An epic novel of four generations of African-American women based on one family's meticulously researched past.
A unique accomplishment, this is history never before told, an epic novel of four generations of African-American women, a work based on one family's actual meticulously researched past--and a book with enormous implications for us all.
Lalita Tademy had always been intensely interested in her family's stories, especially ones about her great-grandmother Emily, a formidable figure who died with her life's savings hidden in her mattress. Probing deeper for her family's roots, Tademy soon found herself swept up in an obsessive two-year odyssey--and leaving her corporate career for the little Louisiana farming community of...
It was here, on a medium-sized Creole plantation owned by a family named Derbanne, that author Lalita Tademy found her family's roots--and the stories of four astonishing women who battled vast injustices to create a legacy of hope and achievement. They were women whose lives began in slavery, who weathered the Civil War, and who grappled with the contradictions of emancipation through the turbulent early years of the twentieth century. Through it all, they fought to unite their family and forge success on their own terms. Here amid small farmhouses and a tightly knit community of French-speaking slaves, free people of color, and whites, Tademy's great-great-great-great grandmother Elisabeth would bear both a proud heritage and the yoke of slavery. Her youngest daughter, Suzette, would be the first to discover the promise--and heartbreak--of freedom. Suzette's strong-willed daughter Philomene would use determination born of tragedy to reunite her family and gain unheard-of economic independence. And Emily, Philomene's spirited daughter, would fight to secure her children's just due and preserve their future against dangerous odds.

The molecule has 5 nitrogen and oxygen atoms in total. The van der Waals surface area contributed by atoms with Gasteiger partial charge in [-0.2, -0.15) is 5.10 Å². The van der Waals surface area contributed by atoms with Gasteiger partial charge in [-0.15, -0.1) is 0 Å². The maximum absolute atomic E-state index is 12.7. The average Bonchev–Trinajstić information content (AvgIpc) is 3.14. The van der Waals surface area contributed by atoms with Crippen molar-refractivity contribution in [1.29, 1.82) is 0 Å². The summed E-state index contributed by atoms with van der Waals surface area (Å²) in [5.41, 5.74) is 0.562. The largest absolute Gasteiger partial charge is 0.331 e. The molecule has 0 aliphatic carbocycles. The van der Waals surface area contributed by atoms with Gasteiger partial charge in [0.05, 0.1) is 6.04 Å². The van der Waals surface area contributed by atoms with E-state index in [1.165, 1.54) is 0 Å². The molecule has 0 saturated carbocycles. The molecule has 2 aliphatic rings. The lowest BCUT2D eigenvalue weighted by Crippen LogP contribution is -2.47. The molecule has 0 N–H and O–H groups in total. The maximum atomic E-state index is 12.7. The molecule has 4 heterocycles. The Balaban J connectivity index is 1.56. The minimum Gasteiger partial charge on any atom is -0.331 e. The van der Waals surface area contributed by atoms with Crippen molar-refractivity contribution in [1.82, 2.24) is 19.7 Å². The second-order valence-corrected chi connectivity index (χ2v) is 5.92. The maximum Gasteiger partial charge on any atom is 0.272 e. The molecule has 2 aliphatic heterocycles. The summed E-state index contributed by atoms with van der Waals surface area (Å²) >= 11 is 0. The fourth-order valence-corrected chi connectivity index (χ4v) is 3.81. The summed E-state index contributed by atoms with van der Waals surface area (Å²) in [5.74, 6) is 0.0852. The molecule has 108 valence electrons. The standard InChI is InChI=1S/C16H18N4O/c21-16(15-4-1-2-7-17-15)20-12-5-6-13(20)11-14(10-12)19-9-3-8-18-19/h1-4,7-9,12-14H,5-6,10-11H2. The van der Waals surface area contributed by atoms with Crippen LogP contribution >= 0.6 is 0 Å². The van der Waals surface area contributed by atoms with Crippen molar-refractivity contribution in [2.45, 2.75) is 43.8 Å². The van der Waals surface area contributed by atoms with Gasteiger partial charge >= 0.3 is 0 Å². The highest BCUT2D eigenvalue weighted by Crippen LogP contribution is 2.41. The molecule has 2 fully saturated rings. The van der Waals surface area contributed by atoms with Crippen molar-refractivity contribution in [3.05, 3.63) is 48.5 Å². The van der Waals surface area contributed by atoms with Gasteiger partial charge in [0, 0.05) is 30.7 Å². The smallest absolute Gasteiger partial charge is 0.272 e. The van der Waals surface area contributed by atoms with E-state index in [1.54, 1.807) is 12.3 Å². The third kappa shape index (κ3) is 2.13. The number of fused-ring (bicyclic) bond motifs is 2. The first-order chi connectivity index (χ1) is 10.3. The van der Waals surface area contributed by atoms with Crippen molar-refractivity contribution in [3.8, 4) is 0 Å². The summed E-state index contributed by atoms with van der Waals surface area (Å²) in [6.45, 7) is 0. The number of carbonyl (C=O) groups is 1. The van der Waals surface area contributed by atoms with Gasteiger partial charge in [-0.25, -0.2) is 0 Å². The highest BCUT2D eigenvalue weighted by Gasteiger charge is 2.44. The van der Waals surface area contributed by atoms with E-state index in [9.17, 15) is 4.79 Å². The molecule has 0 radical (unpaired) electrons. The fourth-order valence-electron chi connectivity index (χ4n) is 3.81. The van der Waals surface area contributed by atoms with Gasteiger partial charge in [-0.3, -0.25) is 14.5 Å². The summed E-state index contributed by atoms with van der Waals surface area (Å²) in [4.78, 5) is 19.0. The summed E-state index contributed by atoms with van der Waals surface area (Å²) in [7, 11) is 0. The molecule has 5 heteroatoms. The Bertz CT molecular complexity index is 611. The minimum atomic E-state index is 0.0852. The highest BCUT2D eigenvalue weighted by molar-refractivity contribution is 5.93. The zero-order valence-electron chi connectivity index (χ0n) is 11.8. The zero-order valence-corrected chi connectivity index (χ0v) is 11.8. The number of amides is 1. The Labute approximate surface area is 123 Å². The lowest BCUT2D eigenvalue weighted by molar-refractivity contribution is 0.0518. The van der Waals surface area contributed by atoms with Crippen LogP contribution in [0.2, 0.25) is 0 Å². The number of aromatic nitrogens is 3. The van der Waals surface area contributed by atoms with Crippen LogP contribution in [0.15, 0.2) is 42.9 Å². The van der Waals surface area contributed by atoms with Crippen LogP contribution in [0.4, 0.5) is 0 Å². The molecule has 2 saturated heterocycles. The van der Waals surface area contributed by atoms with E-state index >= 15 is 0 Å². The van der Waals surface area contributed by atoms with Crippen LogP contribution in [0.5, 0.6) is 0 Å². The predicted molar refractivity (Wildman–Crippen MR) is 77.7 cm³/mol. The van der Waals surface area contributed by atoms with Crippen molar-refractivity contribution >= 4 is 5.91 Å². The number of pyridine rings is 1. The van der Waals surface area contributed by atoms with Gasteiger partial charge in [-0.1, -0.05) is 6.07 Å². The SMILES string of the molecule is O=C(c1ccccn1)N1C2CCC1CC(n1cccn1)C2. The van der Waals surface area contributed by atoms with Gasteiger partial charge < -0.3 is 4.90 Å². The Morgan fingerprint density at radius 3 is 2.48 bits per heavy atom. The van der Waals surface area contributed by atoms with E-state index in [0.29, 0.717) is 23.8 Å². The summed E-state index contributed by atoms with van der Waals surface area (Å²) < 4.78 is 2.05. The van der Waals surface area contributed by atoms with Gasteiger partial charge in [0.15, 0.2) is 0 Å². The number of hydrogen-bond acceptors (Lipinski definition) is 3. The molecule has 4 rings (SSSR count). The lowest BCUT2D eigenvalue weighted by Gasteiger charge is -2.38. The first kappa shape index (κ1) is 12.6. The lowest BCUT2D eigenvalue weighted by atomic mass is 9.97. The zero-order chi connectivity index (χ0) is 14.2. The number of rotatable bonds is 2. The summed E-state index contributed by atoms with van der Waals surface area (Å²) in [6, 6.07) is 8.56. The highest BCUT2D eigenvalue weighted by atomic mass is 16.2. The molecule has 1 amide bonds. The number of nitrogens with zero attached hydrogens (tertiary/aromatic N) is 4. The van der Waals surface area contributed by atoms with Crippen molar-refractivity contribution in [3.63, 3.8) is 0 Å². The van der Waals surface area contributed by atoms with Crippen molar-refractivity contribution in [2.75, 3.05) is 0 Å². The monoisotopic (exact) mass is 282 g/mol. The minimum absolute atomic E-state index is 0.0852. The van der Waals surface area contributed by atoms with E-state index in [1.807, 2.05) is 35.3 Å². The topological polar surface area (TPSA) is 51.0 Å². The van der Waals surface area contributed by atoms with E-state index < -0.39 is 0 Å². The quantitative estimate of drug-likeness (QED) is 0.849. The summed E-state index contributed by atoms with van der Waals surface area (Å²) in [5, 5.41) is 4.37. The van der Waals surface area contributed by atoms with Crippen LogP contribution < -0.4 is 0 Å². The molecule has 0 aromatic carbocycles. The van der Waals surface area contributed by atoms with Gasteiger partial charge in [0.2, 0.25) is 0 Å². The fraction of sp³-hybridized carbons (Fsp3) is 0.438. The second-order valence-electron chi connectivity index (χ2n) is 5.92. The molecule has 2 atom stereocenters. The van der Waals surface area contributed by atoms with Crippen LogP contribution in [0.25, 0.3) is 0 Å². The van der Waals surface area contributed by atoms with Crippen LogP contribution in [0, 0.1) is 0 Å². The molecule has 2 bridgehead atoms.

In a novel that combines painstaking historical reconstruction with unforgettable storytelling, Lalita Tademy presents an all too rarely seen part of American history, complete with a provocative portrayal of the complex, unspoken bonds between slaves and slave owners. Most of all, she gives us the saga of real, flesh-and-blood women making hard choices in the face of unimaginable loss, securing their identity and independence in order to face any obstacle, and inspiring all the generations to come.
Cane River, Louisiana, 1834
On the morning of her ninth birthday, the day after Madame Françoise Derbanne slapped her, Suzette peed on the rosebushes. Before the plantation bell sounded she had startled awake, tuned her ears to the careless breathing of Mam'zelle above her in the four-poster bed, listened for movement from the rest of the sleeping household, and quietly pushed herself up from her straw pallet on the floor.
Suzette made her way quickly down the narrow hall, beyond the wall altar, and past the polished mahogany grandfather clock in the front room, careful to sidestep the squeaky board by the front door. Outside on the gallery, her heart thudded so wildly that the curiosity of the sound helped soften the fear. Her breath felt too big for her chest as she inched past the separate entrance to the stranger's room and around to the side of the big house where the prized bushes waited.
Barefoot into the darkness, aided only by the slightest ...
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Blood at the Root
"A gripping, timely, and important examination of American racism."
- PW Starred Review
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